Setbacks seen in Bougainville peace process, Security Council told
In his briefing to the Council, Under-Secretary-General for Political Affairs Kieran Prendergast said that the peace process and weapons collection programme in Bougainville had been delayed and that the momentum for arms disposal had slowed down.
The setbacks in the weapons containment could be explained by well-intended efforts to address the impatience of ex-combatants, he said, noting that there had been problems relating to the disbursement of funds intended for them, which had led some of them to refuse to participate in the arms disposal programme.
There had also been a deliberate campaign of misrepresentation by some leaders regarding implementation of the peace process, Mr. Prendergast added. However, ex-combatant leaders had responded to those challenges, and on 30 October they had adopted decisions to make containers more secure and to place weapons collection back on track.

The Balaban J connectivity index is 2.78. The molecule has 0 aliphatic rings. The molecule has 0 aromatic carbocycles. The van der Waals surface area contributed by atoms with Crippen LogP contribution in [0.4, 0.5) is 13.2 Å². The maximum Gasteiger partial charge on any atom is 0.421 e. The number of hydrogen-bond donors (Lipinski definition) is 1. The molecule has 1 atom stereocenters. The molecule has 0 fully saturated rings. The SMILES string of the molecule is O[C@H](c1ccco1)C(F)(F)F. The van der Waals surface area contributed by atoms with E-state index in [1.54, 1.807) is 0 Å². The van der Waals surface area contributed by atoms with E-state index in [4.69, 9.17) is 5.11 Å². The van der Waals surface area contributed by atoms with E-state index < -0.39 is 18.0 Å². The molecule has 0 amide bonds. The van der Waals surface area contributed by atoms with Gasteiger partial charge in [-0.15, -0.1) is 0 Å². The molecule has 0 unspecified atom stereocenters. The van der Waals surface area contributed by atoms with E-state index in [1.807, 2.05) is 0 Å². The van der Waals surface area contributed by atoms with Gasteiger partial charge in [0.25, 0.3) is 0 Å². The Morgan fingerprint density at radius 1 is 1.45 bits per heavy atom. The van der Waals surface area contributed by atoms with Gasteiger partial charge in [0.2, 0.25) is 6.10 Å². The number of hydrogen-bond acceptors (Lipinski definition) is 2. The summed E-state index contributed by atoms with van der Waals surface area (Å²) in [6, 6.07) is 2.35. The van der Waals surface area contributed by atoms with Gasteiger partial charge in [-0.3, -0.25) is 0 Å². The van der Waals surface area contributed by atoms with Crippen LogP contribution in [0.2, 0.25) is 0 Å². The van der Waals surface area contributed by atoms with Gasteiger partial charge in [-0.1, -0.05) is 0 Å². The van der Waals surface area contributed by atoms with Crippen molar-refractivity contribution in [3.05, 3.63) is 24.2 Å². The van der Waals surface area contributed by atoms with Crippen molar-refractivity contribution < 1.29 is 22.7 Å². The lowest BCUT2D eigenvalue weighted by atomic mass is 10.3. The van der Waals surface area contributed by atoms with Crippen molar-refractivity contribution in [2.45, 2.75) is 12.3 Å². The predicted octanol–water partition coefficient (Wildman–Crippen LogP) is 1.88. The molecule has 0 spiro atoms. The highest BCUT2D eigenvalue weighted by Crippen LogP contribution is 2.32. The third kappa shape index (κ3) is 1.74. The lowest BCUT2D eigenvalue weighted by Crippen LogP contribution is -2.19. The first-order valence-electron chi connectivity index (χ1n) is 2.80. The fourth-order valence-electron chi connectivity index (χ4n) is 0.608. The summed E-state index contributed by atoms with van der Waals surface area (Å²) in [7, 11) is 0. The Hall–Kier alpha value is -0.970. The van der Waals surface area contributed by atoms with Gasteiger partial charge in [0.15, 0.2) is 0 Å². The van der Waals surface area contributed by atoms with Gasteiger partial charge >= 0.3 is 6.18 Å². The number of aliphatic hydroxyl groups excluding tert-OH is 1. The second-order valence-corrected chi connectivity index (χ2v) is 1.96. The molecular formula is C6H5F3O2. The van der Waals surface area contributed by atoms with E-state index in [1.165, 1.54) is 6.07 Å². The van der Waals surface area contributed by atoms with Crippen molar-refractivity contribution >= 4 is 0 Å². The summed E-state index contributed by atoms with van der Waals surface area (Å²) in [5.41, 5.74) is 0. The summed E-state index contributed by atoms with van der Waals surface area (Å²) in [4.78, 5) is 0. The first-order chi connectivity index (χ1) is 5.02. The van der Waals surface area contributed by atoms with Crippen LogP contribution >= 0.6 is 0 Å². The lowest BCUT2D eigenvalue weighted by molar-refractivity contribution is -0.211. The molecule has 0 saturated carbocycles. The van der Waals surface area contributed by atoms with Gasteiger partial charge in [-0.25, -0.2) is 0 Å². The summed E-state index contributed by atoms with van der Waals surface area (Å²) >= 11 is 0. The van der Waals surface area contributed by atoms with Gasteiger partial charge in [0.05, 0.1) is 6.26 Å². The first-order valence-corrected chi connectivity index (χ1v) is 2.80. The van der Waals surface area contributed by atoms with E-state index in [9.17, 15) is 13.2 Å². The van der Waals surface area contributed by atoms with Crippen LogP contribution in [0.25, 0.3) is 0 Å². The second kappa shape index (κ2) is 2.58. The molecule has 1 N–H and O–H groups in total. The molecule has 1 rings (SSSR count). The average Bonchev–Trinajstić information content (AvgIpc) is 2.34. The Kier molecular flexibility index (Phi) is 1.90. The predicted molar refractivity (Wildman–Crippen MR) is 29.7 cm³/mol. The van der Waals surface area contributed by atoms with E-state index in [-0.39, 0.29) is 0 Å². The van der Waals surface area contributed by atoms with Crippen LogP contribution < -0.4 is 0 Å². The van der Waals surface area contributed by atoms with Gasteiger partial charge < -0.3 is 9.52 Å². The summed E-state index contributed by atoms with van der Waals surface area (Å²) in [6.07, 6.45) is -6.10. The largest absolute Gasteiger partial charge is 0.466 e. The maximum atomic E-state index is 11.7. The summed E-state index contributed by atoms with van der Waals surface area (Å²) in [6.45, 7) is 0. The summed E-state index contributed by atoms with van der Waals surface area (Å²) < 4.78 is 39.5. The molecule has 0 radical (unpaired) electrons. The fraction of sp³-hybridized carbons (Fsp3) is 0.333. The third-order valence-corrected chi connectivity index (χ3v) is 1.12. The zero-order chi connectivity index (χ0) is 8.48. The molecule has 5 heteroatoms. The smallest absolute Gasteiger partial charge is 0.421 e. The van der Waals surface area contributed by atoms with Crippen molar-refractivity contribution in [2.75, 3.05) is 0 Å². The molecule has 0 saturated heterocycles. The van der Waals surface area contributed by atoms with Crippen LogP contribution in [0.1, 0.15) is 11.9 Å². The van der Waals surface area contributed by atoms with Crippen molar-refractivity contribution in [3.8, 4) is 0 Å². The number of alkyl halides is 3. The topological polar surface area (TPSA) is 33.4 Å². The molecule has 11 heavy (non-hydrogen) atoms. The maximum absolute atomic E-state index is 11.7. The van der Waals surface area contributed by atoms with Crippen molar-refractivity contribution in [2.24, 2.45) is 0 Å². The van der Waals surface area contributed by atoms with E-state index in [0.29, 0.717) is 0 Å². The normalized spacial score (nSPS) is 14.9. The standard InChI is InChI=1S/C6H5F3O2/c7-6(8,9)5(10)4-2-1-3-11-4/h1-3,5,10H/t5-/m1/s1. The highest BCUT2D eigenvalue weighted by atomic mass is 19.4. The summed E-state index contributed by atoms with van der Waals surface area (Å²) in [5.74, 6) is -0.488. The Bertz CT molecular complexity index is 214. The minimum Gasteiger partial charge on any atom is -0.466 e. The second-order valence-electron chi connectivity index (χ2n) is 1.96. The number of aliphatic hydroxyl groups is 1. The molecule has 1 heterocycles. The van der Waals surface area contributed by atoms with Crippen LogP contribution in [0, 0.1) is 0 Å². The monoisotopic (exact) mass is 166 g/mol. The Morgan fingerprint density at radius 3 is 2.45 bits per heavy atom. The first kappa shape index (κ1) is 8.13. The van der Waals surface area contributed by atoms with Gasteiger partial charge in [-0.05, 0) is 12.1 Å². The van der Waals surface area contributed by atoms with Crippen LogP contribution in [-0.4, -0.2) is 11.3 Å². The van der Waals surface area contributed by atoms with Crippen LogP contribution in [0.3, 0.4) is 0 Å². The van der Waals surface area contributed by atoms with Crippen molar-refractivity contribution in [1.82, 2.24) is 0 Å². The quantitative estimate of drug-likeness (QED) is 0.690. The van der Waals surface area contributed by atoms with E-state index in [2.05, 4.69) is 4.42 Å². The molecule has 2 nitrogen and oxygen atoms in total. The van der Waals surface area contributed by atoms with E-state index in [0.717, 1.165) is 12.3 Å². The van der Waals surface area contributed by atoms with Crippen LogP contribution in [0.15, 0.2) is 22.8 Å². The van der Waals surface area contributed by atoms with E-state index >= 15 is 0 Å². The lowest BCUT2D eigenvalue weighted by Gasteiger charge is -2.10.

Mr. Prendergast said the UN Political Office in Bougainville (UNPOB) had reported that the credibility of the weapons disposal was at stake if the 24 December deadline was not met. Even if that target was met, the Office must still verify the process, which was unlikely to be completed by the 31 December expiration of its mandate. As a consequence, the Secretary-General had written to the Council requesting an extension of UNPOB's mandate for a year, as had the Government of Papua New Guinea.
Representatives from all 15 Council members took part in the ensuing discussion, as did those from Australia, Fiji and Papua New Guinea, whose envoy, Robert Aisi, said progress had been made in three main areas of the 2001 Bougainville Peace Agreement: peace reconciliation, arms disposal and unprecedented constitutional reforms.
Mr. Aisi confirmed that the first and second stages of arms collection were near completion, and only the third stage remained. Requesting a one-year extension of the UNPOB mandate that would enable the Office to finish its work, he said the Government was confident and optimistic that the mandate, albeit somewhat slowed, would be fulfilled under the proposed timetable, if not earlier. Papua New Guinea's Prime Minister, Michael Somare, had reaffirmed that during his 18 October meeting in New York with Mr. Annan.